He also shared that another critical component of success is citizen’s input, along with using professionals.  We need both, he said, to “get the best minds together.  This is one we’ve worked very hard on."

Urban Land Institute opportunity

Earlier in the meeting, the prospect of engaging with the Urban Land Institute was explained by Town Planner Jim Robbins.  The Urban Land Institute ( is a professional organization of planners who can come to town with a “fresh set of eyes” to spend a full day with the site, take the results of today's planning charrette, and create three to four scenarios and specific designs for what development could look like.

This would be an overall cost to the town of about $2,500 - $3,500, but it produces, as Dr. Mullin said, about $50,000 worth of value.  Note that any arrangement with the ULI this is in no way any kind of binding study; it’s an opportunity to engage with design professional in the industry to help us understand our options and realities.

Final Wrap-up

Finally, attendees were given three “votes”, to indicate which action items appealed to them. The one restriction being that they couldn’t vote for their own items.  Votes were indicated by placing a colorful ‘sticky tag’ on the flip-chart paper next to the selected item.  And yes, one could spend all three of his or her votes on the same item, if wanted.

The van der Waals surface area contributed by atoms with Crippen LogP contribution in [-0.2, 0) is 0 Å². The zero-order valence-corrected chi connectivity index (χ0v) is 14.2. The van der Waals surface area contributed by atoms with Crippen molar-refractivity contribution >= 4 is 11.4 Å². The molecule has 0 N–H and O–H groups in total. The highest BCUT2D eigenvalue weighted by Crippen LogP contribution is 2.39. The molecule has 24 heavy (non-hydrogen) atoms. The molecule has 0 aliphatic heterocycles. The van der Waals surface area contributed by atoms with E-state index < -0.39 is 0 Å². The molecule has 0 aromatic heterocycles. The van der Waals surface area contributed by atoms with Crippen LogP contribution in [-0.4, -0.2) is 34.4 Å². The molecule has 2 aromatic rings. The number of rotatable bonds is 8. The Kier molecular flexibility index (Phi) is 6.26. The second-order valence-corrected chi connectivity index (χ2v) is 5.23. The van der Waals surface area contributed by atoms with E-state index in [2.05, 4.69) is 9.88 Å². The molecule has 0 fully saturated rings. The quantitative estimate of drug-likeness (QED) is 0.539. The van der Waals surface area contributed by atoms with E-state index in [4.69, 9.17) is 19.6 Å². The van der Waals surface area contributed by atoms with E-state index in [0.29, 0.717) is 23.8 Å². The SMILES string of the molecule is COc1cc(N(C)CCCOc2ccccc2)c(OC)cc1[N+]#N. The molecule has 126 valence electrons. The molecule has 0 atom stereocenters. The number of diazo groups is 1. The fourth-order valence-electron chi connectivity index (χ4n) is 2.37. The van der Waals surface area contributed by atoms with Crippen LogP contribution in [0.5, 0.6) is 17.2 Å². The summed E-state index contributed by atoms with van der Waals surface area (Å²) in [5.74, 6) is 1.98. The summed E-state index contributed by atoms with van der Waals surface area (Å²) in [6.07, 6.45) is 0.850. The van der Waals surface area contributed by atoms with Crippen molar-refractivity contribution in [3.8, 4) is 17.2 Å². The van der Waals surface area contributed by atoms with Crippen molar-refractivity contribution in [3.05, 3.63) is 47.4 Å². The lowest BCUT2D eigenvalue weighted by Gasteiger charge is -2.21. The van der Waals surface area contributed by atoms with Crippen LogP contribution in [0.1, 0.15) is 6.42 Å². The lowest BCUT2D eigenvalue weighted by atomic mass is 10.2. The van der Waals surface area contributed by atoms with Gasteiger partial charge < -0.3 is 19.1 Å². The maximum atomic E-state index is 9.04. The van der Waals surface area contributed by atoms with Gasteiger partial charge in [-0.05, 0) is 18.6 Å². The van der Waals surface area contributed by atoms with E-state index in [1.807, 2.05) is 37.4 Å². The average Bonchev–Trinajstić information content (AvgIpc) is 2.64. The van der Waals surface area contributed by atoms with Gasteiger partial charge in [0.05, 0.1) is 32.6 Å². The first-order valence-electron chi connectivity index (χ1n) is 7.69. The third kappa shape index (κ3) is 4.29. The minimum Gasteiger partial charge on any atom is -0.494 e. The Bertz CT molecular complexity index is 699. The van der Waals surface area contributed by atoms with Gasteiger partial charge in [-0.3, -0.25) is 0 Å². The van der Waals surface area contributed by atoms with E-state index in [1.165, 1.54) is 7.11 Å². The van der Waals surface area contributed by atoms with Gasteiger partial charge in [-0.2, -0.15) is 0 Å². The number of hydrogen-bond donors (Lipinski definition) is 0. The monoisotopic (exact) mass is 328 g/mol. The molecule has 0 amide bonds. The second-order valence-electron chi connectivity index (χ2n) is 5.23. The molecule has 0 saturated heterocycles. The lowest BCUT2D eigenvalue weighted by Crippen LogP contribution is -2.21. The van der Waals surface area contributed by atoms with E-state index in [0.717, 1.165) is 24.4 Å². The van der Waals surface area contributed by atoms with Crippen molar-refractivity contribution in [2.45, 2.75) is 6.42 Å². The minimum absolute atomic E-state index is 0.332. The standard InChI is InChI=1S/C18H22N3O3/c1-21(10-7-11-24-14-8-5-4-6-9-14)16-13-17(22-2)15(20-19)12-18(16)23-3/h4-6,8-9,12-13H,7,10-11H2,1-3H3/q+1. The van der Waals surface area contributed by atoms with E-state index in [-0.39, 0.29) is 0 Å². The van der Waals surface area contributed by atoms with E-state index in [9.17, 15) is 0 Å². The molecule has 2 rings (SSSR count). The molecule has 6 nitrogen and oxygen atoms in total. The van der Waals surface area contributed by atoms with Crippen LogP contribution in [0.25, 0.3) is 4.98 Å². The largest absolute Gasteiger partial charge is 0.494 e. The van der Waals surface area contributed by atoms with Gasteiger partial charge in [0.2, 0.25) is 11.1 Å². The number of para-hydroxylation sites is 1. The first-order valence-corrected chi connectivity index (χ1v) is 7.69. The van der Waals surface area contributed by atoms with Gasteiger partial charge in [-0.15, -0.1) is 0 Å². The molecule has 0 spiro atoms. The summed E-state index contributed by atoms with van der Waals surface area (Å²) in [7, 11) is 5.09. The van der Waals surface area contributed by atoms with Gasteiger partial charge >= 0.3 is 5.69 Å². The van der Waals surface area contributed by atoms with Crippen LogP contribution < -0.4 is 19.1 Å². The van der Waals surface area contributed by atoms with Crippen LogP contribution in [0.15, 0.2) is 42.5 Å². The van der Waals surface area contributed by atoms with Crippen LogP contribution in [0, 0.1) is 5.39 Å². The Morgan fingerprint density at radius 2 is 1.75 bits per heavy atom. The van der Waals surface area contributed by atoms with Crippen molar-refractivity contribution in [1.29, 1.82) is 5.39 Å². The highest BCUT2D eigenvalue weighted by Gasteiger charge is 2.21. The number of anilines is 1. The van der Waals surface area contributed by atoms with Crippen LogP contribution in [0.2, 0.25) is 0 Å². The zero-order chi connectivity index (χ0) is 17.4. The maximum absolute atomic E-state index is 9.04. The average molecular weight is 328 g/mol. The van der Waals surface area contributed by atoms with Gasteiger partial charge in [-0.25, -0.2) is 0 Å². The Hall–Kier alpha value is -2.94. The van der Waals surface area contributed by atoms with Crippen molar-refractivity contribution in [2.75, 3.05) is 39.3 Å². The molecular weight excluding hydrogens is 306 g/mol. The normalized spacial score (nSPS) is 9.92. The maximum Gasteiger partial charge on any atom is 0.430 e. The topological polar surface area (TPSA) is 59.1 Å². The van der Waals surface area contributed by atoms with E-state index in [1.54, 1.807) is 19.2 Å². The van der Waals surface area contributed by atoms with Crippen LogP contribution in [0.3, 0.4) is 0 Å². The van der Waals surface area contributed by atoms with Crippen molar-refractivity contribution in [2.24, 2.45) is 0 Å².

Voting for top action items

A “concise report" is from Dr. Mullin is expected in two weeks or less.

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Spring 2014 WHS Gala Concert and Exhibition

Schools - Arts Written by Michael (admin)   
Thursday, 03 April 2014 18:55

Annual 2014 Spring Fine Arts Gala Concert and Exhibition

Thursday, May 1, 2014

Performance and showcase of students enrolled in programs throughout the Westborough High School Fine Arts Department.

Exhibitions will feature visual arts such as painting, drawing, and digital photography.  The concert will feature dance and theater groups, along with multiple choral, band, and orchestral ensembles.

This is a great showcase event, and is the single fundraising show of the year for the Westborough Fine Arts Education Association.


5 - 9 PM Silent Auction featuring gifts, goods, and services from local area merchants.  Complimentary appetizers and desserts.

5:30 PM - 7:30 PM Visual Art display in lower auditorium lobby; Small ensembles performing in the upper and lower auditorium lobbies

6 - 7 PM Small Ensembles play in uppper and lower auditorium lobbies

7:30 PM Concert in the auditorium featuring all performing ensembles

Due to the limited and assigned seating, and anticipated demand for tickets, we recommend you reserve your seats in advance of this performance. (Please note that this event is NOT included as part of the Family Concert Pass Series, as it is a WFAEA event.)

See here for PDF ticket purchase form.

[4/30 UPDATE: included time and location for small ensembles. -webmaster]